The Australian state of Queensland is the latest jurisdiction to legalise euthanasia and assisted suicide. Nearly all of Australia now has access to “assisted dying”. In due course, someone will have to study why and how Queensland, a largely rural, socially conservative state with a substantial indigenous population, jumped on the bandwagon.
The final vote in the unicameral parliament was 61 to 30, so the bill passed easily. About 50 sensible amendments were proposed and debated and none of them succeeded.
All this suggests that the battle was lost long ago. Why? I don’t have a clear idea. Perhaps some of our readers may.
Michael Cook of BioEdge
A danger for our own personality is when we allow other people to take over our mind and control ourselves.
Mind and body have to be in unison with each other and when there is an unbalance we should find our way by meditative arts. Kounovsky, Yoga, Mindfulness and meditation a.o. can help to get back in balance, having a healthy body as a covering of a healthy spirit.
A lot f people also forget that there is a Word Which can bring us back on the right path and make us stronger to cope with all the difficulties of life. That book of book is available in so many languages that everybody, wherever living in the world, can get to read that Guide to live in the best way we can.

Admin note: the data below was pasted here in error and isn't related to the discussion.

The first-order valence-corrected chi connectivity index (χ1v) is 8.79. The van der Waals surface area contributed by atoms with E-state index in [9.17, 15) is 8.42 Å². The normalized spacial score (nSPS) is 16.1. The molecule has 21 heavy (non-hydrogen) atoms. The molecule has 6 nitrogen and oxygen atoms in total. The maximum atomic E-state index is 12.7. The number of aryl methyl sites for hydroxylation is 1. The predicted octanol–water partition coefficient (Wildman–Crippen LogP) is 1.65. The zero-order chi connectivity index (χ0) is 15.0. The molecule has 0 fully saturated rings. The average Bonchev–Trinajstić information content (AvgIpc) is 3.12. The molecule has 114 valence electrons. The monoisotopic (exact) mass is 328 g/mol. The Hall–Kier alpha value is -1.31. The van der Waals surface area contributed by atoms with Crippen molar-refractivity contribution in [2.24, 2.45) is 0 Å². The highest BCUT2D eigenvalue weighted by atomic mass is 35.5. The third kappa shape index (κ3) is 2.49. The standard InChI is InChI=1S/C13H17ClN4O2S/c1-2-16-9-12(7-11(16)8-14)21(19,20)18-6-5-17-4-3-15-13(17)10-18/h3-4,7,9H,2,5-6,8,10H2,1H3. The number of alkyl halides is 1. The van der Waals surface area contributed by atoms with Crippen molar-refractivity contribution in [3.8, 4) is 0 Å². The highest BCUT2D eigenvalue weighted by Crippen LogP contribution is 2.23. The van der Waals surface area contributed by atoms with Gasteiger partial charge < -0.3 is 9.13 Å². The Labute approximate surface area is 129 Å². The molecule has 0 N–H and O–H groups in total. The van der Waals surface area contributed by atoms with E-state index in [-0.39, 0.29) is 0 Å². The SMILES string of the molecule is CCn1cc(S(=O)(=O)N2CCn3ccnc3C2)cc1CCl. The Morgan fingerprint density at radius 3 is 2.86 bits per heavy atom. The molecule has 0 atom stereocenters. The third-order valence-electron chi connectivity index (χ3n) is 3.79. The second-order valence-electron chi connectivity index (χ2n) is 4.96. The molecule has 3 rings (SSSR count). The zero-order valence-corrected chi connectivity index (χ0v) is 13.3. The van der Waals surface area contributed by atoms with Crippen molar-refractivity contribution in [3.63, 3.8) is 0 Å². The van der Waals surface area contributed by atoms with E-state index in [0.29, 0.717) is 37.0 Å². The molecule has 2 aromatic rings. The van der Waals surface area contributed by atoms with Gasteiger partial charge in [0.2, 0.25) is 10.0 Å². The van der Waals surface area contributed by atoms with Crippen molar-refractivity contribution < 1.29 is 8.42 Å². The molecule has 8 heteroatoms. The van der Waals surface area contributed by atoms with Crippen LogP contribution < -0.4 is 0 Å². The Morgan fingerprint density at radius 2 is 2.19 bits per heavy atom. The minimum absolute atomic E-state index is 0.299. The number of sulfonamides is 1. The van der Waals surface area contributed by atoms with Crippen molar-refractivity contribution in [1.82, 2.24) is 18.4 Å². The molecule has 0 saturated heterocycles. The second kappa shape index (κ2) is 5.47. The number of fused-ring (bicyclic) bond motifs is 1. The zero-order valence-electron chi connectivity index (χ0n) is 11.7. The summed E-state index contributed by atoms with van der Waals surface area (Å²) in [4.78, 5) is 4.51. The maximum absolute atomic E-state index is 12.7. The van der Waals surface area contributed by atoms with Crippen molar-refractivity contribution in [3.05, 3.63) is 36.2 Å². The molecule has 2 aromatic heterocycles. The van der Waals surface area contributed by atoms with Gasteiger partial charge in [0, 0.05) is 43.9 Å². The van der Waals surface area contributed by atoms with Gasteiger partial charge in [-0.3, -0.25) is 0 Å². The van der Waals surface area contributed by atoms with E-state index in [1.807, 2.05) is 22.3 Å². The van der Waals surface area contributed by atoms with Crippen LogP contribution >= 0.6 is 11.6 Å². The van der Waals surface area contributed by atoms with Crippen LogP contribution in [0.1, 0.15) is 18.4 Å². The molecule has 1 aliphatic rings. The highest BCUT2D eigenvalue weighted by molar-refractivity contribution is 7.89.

What are boundaries and how to set them?
As discussed in my last article on” Gaslighting”, some people try to control other people around them. The main reason behind this kind of mentality is gaining power over others through their actions. If you are in this kind of situation, it becomes very important to gain control over your own life, so that no one can overpower you and your life.
What is the most crucial part of taking charge of your life?
You should have full control over your body and mind. Mind and body connection is the link between a person’s thoughts, attitudes and behaviors. Everyone knows now that emotions can affect our physical health and longevity.
You must have experienced that your body responds to stress and anxiety or depression. When you are stressed, you might develop high blood pressure or headache. While feeling depression or anxiety, you…